The run-ins I've had with him about merit badges are he won't let me sign off on something my son does, which is understandable. But for his swimming merit badge he wasn't able to do a few of the requirements at summer camp so I had my dad record him on video on my phone so that he could see that he completed the requirement with no interference from me. I was off doing something else. When I tried to show it to him he started off with a counselor wasn't with him to see him do it so he won't look at it. I've asked him if they were going to do rank requirements on campouts and he told me they would be and when they came home they didn't work on any of them. I understand that my son has the responsibility to ask to do that.


His attitude has been the same since I first met him in the Cub Scout Pack. He has always been blunt in the way he talks to people. I'm just not sure who to talk to that could set him down and let him know that his way of talking to people needs worked on.

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I think your guy is in the "I yam what I yam" stage. I've seen it, caught it, and dished it out too.


Completing a swimming partial is a hassle. Took son #2 four years. Your, video should have been between your boy, you, and a merit badge counselor. SM should have only been shown completed signatures. Multiply your video by 10 other "requests for sign-offs" and the guy is probably posting a thread about *helicopter parent ASMs* to blow off steam.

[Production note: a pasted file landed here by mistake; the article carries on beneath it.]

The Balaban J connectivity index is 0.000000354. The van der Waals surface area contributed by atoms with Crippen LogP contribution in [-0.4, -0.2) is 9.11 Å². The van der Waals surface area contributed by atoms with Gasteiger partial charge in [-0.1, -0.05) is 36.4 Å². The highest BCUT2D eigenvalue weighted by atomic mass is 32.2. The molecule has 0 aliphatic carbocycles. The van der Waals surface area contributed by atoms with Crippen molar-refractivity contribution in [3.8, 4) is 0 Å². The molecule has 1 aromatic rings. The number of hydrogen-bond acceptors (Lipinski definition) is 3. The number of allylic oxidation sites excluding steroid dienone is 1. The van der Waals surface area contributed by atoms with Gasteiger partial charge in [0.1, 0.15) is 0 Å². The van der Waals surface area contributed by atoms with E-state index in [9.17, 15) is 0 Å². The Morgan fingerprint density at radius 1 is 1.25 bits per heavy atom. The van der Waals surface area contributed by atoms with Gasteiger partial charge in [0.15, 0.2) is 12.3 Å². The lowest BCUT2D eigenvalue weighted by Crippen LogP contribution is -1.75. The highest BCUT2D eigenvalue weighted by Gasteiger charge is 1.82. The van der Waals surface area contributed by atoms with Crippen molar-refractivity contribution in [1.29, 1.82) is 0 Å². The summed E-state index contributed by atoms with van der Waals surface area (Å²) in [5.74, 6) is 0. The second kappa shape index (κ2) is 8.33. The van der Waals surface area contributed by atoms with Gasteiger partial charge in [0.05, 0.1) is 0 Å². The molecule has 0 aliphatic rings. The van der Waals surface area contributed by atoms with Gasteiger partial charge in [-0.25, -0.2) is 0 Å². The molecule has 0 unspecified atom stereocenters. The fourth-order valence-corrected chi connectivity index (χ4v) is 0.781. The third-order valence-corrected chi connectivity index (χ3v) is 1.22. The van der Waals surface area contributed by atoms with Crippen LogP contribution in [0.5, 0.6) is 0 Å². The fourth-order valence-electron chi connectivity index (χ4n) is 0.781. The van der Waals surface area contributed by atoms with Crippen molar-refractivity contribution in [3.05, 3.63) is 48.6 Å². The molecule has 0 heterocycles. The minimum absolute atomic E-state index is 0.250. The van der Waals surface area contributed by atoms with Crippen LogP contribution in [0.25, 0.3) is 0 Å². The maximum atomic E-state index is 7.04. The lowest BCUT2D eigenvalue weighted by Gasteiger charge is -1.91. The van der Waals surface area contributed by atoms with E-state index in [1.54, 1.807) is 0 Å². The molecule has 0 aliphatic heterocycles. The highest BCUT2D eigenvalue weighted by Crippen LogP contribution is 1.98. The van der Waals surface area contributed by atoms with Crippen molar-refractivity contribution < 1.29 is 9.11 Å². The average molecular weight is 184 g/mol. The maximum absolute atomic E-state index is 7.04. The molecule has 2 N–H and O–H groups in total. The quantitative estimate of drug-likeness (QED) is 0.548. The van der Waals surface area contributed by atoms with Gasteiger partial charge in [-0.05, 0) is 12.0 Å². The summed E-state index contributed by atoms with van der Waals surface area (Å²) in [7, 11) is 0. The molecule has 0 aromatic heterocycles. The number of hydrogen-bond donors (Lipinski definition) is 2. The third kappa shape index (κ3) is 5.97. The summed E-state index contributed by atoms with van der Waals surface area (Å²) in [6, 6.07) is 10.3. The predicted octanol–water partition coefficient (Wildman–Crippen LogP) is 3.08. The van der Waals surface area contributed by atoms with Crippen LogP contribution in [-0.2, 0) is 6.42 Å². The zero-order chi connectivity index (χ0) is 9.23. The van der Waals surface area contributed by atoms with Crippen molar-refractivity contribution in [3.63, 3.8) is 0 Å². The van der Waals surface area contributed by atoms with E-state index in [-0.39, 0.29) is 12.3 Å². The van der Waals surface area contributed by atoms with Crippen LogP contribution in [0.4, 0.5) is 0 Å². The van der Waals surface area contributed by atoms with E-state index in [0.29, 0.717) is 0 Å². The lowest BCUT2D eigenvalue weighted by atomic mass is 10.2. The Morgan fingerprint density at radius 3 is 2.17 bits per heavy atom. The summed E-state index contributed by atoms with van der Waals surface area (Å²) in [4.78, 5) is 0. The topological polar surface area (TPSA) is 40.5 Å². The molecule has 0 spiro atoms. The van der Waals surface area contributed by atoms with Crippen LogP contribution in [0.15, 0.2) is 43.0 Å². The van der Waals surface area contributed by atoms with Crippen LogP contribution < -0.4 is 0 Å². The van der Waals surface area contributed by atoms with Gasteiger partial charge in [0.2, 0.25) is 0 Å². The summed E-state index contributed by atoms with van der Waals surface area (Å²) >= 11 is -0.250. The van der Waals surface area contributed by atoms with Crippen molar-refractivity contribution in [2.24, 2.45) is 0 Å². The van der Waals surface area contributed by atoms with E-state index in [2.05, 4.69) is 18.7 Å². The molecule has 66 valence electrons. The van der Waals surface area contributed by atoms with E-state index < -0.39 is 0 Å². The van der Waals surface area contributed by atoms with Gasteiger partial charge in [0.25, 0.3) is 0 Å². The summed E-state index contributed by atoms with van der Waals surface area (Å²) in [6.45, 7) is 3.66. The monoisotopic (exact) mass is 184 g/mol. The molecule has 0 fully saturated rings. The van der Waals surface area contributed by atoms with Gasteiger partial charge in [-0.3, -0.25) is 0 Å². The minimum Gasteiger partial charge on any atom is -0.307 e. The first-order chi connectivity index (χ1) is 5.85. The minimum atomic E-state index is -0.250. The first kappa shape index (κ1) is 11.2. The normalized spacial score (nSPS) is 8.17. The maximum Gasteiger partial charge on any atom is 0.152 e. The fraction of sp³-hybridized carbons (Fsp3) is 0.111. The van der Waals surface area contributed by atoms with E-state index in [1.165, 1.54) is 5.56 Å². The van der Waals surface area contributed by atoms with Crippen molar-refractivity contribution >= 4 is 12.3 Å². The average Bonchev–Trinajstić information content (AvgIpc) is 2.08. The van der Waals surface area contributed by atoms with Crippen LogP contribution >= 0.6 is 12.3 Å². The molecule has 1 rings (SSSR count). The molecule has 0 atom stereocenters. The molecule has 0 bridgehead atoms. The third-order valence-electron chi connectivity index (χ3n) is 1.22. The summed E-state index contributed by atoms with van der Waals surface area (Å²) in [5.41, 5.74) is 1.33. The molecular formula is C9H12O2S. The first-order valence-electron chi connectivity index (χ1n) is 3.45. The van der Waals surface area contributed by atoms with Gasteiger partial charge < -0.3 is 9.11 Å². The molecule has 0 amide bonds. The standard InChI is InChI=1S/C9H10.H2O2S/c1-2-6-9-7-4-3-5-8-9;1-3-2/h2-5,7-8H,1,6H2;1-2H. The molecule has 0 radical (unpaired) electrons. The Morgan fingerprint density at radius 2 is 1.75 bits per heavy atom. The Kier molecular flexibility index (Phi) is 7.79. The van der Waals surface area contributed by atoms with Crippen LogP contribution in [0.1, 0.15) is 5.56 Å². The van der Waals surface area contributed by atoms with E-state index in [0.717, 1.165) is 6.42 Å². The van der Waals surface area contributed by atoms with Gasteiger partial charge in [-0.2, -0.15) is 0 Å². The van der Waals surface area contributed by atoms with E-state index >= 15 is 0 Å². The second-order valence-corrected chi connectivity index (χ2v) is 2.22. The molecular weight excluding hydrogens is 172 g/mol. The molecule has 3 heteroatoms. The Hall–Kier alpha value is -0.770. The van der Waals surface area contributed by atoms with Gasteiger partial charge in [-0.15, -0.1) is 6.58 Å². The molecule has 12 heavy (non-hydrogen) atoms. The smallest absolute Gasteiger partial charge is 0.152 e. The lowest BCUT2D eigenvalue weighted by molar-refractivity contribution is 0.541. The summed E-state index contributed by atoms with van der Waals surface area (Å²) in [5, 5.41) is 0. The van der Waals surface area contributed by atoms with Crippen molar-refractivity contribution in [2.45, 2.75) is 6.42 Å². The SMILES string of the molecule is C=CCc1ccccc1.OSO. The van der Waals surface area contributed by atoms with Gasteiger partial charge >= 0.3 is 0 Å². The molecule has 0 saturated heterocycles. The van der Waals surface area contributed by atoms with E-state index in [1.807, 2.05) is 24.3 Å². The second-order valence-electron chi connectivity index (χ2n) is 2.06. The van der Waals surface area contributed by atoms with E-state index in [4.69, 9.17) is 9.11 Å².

(Not saying it's not his fault. He may be a generally accommodating guy and generous with cookies ... until that one extra mouse!)


And moving scouts anywhere? There's a reason for venturing and venture patrols. ;)


Bottom line: do the boys know he thinks the world of them?


Your answer to that will determine if he needs help or if you all need thicker skins.

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Yah, hmmmm....


Seems like da poor fellow has some untrained ASMs that aren't all that helpful, eh? ;) On da merit badge thing you blew it, jaffolder.


It's not your job to help your son get MB signoffs. It's not your role to have grandpa take videos of him and try to push da SM into approving the badge on that basis. It's your son's job to sit down with a merit badge counselor, engage in a mentoring relationship with that person, and meet da requirements to that MB counselor's satisfaction. When your son takes his driving test, da state examiner doesn't care that yeh have a video of your son driving around your farm, he doesn't care that dad wants to sign him off on his driver's license. It's up to your son to demonstrate his skills to the satisfaction of da examiner.